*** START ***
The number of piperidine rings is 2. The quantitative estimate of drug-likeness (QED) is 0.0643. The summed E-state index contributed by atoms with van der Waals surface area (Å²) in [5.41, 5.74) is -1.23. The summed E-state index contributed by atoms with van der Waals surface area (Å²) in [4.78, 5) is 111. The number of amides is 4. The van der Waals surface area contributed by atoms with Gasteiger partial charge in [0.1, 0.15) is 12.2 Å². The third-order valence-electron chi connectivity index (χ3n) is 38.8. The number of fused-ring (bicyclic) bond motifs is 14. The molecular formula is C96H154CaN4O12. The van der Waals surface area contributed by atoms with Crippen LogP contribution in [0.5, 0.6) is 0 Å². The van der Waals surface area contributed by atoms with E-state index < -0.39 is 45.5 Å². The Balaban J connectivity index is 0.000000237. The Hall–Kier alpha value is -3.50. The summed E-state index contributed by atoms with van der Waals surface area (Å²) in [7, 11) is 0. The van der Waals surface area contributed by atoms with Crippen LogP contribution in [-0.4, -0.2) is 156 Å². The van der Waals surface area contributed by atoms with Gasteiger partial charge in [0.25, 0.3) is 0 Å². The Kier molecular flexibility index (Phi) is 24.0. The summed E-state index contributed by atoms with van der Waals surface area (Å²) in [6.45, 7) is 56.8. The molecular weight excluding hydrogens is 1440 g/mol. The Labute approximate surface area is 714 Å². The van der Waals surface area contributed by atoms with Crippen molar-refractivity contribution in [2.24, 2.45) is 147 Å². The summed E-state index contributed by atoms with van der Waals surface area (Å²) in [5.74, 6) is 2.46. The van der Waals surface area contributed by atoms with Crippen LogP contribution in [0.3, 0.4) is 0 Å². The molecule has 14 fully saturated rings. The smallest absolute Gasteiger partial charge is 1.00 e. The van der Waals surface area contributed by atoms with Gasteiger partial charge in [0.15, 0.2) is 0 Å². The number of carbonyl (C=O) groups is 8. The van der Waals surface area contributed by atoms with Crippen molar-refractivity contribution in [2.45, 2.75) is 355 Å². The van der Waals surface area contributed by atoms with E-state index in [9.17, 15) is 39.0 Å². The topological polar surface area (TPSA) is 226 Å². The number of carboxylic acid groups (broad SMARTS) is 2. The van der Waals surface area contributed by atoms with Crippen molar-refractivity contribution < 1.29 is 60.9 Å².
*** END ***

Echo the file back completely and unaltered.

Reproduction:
The number of piperidine rings is 2. The quantitative estimate of drug-likeness (QED) is 0.0643. The summed E-state index contributed by atoms with van der Waals surface area (Å²) in [5.41, 5.74) is -1.23. The summed E-state index contributed by atoms with van der Waals surface area (Å²) in [4.78, 5) is 111. The number of amides is 4. The van der Waals surface area contributed by atoms with Gasteiger partial charge in [0.1, 0.15) is 12.2 Å². The third-order valence-electron chi connectivity index (χ3n) is 38.8. The number of fused-ring (bicyclic) bond motifs is 14. The molecular formula is C96H154CaN4O12. The van der Waals surface area contributed by atoms with Crippen LogP contribution in [0.5, 0.6) is 0 Å². The van der Waals surface area contributed by atoms with E-state index < -0.39 is 45.5 Å². The Balaban J connectivity index is 0.000000237. The Hall–Kier alpha value is -3.50. The summed E-state index contributed by atoms with van der Waals surface area (Å²) in [7, 11) is 0. The van der Waals surface area contributed by atoms with Crippen LogP contribution in [-0.4, -0.2) is 156 Å². The van der Waals surface area contributed by atoms with Gasteiger partial charge in [0.25, 0.3) is 0 Å². The Kier molecular flexibility index (Phi) is 24.0. The summed E-state index contributed by atoms with van der Waals surface area (Å²) in [6.45, 7) is 56.8. The molecular weight excluding hydrogens is 1440 g/mol. The Labute approximate surface area is 714 Å². The van der Waals surface area contributed by atoms with Crippen molar-refractivity contribution in [2.24, 2.45) is 147 Å². The summed E-state index contributed by atoms with van der Waals surface area (Å²) in [5.74, 6) is 2.46. The van der Waals surface area contributed by atoms with Crippen LogP contribution in [0.3, 0.4) is 0 Å². The molecule has 14 fully saturated rings. The smallest absolute Gasteiger partial charge is 1.00 e. The van der Waals surface area contributed by atoms with Gasteiger partial charge in [0.15, 0.2) is 0 Å². The number of carbonyl (C=O) groups is 8. The van der Waals surface area contributed by atoms with Crippen molar-refractivity contribution in [2.45, 2.75) is 355 Å². The van der Waals surface area contributed by atoms with E-state index in [9.17, 15) is 39.0 Å². The topological polar surface area (TPSA) is 226 Å². The number of carboxylic acid groups (broad SMARTS) is 2. The van der Waals surface area contributed by atoms with Crippen molar-refractivity contribution < 1.29 is 60.9 Å².